The Road Winds Uphill

Does the road wind up-hill all the way?
Yes, to the very end.

Will the day’s journey take the whole long day?
From morn to night, my friend.

But is there for the night a resting-place?
A roof for when the slow dark hours begin.

May not the darkness hide it from my face?
You cannot miss that inn.

Shall I meet other wayfarers at night?
Those who have gone before.

Then must I knock, or call when just in sight?
They will not keep you standing at that door.

Shall I find comfort, travel-sore and weak?
Of labour you shall find the sum.

Will there be beds for me and all who seek?
Yea, beds for all who come.

~Christina Rossetti “Up-Hill”

It is a comfort to sleep in our own bed after being away for a week. We drove uphill much of yesterday through numerous mountain passes, but then when we descended back into western Washington as darkness descended, we were greeted by the familiar landscape of home.

This life of ours can be a weary and sometimes perilous journey. There are times when it is so dark we’re not sure we can see the road, much less where it is headed or when and where we may be able to rest.

Many have gone on before us so that we will not be left stranded, lost and waiting by the roadside. There is a place waiting for wayfarers like us.

The door is flung open – those who are weary are welcomed with open arms. The road uphill points to the best home of all.

Lead Me Home

Tell me, where is the road
I can call my own,
That I left, that I lost
So long ago?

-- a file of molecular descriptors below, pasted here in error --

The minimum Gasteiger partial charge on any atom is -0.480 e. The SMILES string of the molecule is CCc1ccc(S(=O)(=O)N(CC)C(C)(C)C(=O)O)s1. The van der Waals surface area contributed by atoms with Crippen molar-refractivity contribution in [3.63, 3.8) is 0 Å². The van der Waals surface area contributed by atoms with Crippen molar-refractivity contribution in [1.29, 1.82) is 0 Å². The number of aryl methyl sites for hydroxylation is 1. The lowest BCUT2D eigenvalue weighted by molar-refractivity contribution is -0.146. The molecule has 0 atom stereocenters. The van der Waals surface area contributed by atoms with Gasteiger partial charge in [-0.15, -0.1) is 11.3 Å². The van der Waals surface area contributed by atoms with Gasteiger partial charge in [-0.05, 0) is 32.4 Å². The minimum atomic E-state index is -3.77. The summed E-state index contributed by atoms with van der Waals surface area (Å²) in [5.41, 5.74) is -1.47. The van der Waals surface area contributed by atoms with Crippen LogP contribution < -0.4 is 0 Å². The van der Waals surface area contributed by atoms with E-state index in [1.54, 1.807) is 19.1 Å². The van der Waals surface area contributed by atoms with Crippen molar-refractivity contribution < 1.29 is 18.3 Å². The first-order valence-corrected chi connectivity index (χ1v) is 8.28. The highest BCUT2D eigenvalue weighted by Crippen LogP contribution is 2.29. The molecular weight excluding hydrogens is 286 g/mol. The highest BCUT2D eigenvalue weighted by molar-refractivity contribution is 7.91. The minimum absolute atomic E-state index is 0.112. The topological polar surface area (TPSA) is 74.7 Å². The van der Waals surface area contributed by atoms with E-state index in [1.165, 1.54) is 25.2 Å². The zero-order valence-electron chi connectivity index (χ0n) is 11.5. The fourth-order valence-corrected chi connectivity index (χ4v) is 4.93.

All these years I have wandered,
Oh when will I know
There’s a way, there’s a road
That will lead me home?

After wind, after rain,
When the dark is done,
As I wake from a dream
In the gold of day,
Through the air there’s a calling
From far away,
There’s a voice I can hear
That will lead me home.

Rise up, follow me,
Come away, is the call,
With the love in your heart
As the only song;
There is no such beauty
As where you belong;
Rise up, follow me,
I will lead you home.
~Stephen Paulus “The Road Home”

we who are wanderers–

who take wrong turns
never ask for directions
stumble over the rough roads
find ourselves in the ditch
get distracted by sightseeing
and forget our ultimate destination

we are ready to heed the call
that leads us home

nothing we’ve seen thus far
no song we’ve heard
no goal achieved
compares to the beauty that awaits us

lead us home, O Lord.
just point the way.

The Road Ahead

He sometimes felt that he had missed his life
By being far too busy looking for it.
Searching the distance, he often turned to find
That he had passed some milestone unaware…

The path grew easier with each passing day,
Since it was worn and mostly sloped downhill.
The road ahead seemed hazy in the gloom.
Where was it he had meant to go, and with whom?
~Dana Gioia from “The Road” from 99 Poems: New and Selected

The Road goes ever on and on
Out from the door where it began.
Now far ahead the Road has gone.
Let others follow, if they can!
Let them a journey new begin.
But I at last with weary feet
Will turn towards the lighted inn,
My evening-rest and sleep to meet.

Still ’round the corner there may wait
A new road or secret gate;
And though I oft have passed them by,
A day will come at last when I
Shall take the hidden paths that run
West of the Moon, East of the Sun.
~J.R.R Tolkien from “Roads Go Ever On”

Like many others, I have experienced the disconcerting feeling of traveling a familiar route with my mind completely disengaged. Suddenly I find myself at my destination without a conscious realization of how I even got there or what I saw along the way. Or maybe I was doing a routine daily task and later couldn’t remember having done it (did I shut off the barn faucet or are the water barrels flooding over all day?) because my head was somewhere else.